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My Chaplet

A Bit About Me ...

birthday party

This is my favourite photo of myself. It was taken on my 2nd Birthday, in Salisbury, Southern Rhodesia.  Neither the child nor the country exists any more.

I'm the one in the middle. My sister Mary is on the left of the pic, and her friend is on the right.

Mary, Me & Brenda, Salisbury 1954

The No.10, South Tay Street, 1996

And just to bring us up to date, here's a more recent shot of me doing what I do well - drinking a glass of wine in the pub!

Although I daresay I'm a basically religious type, I confess I haven't lived a very holy life.  In  fact, I'm the sort of person who can spend hours and hours gazing into the bottom of a wine glass, wondering 'Which road in life shall I follow?' (Descartes).

If you keep at it long enough, your

Cheers, all
whole life can pass without your ever having to actually do anything, either for yourself or anyone else. Trust me. 

Anyway, since this is my 'about me' page, I suppose I'd better say something about myself.


Fact File

I was born in Scotland, but my parents emigrated to Rhodesia (Zimbabwe) when I was a year old and I lived there, more or less, 'til I was twenty-two. The family made a lot of trips back and forth between Africa and Britain, and I've crossed the equator eight times altogether. I have certificates from Neptune to prove it.  I have other certificates as well, but these are the most important ones.

I was completely useless at school, and the height of my mother's ambition for me was that I would one day get a job on the sweetie counter in Woolies, which probably wouldn't have been such a bad thing to have done, in retrospect.   However, my destiny lay elsewhere.

I left school just as soon as I could, and worked in a book shop 'til I had enough money to buy a ticket to England, to London specifically, which in those days was the centre of the universe.

  Victoria Tube Station, 1971

I achieve my lifelong ambition and get as far away from home as I possibly can.

After drifting around for a couple of years, doing nothing much in particular, I got a job in a casino, and there I met my now husband, and the two of us went back to Africa to work in Victoria Falls.

Engerland swings
Back in Africa The Devil's Cataract, 1974

Shortly after this picture was taken, my sister Mary died suddenly in South Africa. She had just turned twenty-nine, and she died in childbirth.

After this, nothing could ever be the same again. I couldn't go back to my useless, vacuuous life, and was driven by a need to make sense of what had happened, and to gain some understanding of the meaning of life if there was one.

the Devil's Cataract

It was now that, for the first time, I began reading, and discovered some of the people I've written about on this web site.

I'd always been a Christian, because I was brought up a Christian, but I needed a deeper, more satisfying form of religion than the dry, dusty, Protestantism I'd been raised on.

First of all I turned to philosophy, and read a lot of Plato. I loved Socrates, who seemed such a wise, stoical, surprisingly sensible man to me.   Plato's greatest gift to me was to make me question all my taken-for-granted concepts of the world. He made me realise it was legitimate, and even necessary, to challenge received wisdom. This was very liberating for someone who's been taught that you simply do not question anything handed down by your elders and betters (i.e. the teacher, the minister, the parents, the government, etc. etc.).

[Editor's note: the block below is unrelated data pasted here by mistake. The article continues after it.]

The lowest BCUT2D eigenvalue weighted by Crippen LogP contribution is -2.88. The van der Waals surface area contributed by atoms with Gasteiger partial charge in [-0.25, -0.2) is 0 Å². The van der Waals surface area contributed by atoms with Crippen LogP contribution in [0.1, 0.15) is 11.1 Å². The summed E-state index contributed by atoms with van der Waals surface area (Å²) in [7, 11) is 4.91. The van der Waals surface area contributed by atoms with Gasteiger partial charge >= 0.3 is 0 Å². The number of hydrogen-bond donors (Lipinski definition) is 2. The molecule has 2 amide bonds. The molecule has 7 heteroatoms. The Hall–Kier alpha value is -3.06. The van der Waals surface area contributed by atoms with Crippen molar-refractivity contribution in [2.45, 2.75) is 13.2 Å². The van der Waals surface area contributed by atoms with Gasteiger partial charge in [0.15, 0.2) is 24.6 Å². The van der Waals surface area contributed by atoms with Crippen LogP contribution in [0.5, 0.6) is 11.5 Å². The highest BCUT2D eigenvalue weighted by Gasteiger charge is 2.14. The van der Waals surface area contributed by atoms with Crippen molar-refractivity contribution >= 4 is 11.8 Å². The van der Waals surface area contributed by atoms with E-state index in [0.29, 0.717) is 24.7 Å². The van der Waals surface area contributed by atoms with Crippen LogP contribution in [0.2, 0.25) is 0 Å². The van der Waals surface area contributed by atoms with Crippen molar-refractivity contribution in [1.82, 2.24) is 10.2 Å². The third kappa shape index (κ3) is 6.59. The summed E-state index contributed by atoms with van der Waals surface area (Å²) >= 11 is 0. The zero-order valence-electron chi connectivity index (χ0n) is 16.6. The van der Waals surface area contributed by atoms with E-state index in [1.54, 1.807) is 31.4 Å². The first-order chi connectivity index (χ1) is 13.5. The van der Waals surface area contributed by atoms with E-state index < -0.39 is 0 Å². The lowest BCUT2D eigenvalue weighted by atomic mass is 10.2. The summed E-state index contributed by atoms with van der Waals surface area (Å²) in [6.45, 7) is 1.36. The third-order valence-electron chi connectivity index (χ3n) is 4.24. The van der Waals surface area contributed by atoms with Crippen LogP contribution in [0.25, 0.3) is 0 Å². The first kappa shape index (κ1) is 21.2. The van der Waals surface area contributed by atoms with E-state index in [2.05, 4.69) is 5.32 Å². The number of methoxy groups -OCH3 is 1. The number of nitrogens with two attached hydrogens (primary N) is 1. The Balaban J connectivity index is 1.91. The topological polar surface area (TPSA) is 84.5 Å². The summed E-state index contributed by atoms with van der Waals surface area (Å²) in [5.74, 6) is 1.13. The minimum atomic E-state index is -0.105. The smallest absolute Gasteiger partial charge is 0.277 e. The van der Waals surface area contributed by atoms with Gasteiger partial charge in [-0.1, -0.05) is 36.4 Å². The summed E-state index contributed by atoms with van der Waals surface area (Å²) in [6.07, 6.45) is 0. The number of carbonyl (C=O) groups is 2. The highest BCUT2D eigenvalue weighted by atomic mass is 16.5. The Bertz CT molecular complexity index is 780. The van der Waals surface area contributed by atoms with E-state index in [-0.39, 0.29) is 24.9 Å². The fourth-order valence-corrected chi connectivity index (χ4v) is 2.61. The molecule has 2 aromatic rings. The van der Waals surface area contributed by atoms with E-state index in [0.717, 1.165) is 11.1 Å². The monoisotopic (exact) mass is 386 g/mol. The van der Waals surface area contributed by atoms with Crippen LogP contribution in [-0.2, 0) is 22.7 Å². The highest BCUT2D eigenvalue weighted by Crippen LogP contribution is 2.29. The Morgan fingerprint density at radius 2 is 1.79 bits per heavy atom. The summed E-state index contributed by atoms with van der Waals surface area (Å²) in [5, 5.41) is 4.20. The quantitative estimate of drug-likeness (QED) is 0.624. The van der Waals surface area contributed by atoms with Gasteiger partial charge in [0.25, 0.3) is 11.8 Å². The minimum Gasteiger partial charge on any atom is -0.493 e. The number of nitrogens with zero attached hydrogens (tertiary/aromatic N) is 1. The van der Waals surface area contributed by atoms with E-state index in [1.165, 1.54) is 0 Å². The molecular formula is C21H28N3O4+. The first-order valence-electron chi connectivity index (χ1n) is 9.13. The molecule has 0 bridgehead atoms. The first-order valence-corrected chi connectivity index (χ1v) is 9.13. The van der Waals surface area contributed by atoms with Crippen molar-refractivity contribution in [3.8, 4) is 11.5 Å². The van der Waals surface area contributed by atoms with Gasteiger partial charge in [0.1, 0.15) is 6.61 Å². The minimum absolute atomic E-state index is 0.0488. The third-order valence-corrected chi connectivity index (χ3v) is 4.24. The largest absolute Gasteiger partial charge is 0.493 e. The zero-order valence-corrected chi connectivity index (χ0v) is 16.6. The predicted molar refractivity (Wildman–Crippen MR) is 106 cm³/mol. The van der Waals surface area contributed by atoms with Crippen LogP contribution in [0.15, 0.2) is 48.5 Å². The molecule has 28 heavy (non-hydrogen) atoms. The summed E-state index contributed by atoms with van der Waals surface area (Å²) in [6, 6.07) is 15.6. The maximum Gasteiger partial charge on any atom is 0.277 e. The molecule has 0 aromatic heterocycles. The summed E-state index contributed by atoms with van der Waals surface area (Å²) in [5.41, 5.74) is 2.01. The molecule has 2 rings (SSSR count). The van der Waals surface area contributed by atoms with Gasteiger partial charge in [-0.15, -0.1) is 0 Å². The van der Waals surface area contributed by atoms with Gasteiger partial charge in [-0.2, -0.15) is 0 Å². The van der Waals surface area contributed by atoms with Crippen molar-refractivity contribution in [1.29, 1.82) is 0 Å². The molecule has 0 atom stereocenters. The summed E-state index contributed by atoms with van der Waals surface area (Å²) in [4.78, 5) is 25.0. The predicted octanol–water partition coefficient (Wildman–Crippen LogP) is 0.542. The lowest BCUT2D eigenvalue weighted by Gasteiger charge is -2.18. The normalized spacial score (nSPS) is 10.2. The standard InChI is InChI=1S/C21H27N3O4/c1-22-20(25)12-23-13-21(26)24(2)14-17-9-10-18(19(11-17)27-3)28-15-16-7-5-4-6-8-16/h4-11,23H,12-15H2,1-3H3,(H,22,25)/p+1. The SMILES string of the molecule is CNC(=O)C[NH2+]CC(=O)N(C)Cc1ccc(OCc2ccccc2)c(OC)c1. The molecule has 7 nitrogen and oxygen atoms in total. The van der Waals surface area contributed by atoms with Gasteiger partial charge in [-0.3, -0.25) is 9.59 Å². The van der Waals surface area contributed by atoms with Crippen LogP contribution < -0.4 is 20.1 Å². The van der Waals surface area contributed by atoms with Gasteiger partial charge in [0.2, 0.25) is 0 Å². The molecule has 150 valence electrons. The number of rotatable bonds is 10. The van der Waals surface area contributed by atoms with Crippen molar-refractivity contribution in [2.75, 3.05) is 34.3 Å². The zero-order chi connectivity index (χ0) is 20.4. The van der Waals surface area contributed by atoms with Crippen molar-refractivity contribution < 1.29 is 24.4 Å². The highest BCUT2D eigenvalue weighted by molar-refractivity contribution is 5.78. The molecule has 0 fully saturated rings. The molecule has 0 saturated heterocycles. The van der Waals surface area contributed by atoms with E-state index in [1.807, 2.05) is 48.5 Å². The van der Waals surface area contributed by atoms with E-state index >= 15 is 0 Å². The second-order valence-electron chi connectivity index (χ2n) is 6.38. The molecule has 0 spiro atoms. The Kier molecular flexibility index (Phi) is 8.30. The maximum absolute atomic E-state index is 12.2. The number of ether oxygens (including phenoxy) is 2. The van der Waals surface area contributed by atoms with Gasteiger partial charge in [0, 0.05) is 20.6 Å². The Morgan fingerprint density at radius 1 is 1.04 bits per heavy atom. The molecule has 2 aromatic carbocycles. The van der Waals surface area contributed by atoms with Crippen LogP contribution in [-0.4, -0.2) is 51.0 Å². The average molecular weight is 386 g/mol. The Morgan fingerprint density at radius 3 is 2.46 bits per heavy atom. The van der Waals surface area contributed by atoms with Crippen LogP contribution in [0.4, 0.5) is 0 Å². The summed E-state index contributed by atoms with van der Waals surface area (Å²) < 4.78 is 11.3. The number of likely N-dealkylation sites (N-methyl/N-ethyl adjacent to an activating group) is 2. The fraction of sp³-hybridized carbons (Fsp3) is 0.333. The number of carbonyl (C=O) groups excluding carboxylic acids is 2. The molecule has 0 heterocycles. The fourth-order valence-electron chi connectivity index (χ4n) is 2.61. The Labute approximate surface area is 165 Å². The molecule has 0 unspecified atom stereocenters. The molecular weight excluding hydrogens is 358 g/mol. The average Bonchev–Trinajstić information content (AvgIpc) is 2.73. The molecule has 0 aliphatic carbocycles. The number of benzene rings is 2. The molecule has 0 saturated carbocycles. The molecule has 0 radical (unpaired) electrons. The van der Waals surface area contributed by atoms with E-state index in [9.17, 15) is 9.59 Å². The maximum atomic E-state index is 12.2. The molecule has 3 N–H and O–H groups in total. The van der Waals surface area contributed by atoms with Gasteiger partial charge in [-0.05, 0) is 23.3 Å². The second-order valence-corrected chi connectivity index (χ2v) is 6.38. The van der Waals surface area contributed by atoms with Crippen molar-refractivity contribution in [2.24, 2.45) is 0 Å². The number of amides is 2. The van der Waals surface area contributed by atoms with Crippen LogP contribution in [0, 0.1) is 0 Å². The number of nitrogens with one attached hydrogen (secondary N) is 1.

I also read a lot of Buddhism, Hinduism and Christian Mysticism. Mainly through the writings of Julian of Norwich, Teresa of Avila and John of the Cross, I felt strongly drawn to the Catholic church, and converted to Catholicism in 1982.

At this point I decided to get myself educated: better late than never. Fortunately for me, I'd already covered most of the material I would need in the first year or two of my course, so I was able to spend most of my time in the pub. In addition to which, because I was a 'mature' student, the government gave me more money than everybody else. I'd certainly landed on my feet.
Me and T.S.Eliot, 1989

At the end of four years, I had an M.A.Hons, and at the end of another four years, a PhD. Being a 'doctor' hasn't made much of an impact on my life, or anyone else's for that matter.  I've certainly never made any significant contribution to knowledge - or anything else, and it's starting to look like I never will.

From the middle of 1982, all through my university career, and up to the present day, I've suffered from an illness which nobody's ever heard of.   For the scientifically minded among us, it's called 'dermatomiositis', which just means inflammation of skin and muscles. Basically, your immune system attacks you, making all your muscles waste away. Very unfriendly. Anyway, we survived - my muscles and me. Smaller in mass, perhaps, but greater in spirit!

Nowadays I spend my time writing, working at my computer, going to Mass, doing my duties in the Legion of Mary, taking my mother for her shopping, and generally trying to be useful round the house.

Fifty years of experience have made me prefer the idea of the next world to the reality of this one, though I wouldn't want you to think I'm gloomy and miserable in my life. Not at all. I'm often overwhelmed by the beauty and goodness of the world, and I know I have a very important job to do, as you do, making sure I add to the beauty and don't increase the ugliness. 

If I think of anything else to say, or any other pages to add, I'll get back to it. In the mean time, thank you for listening. I hope you've enjoyed my web site, and that it has been interesting to you. God Bless.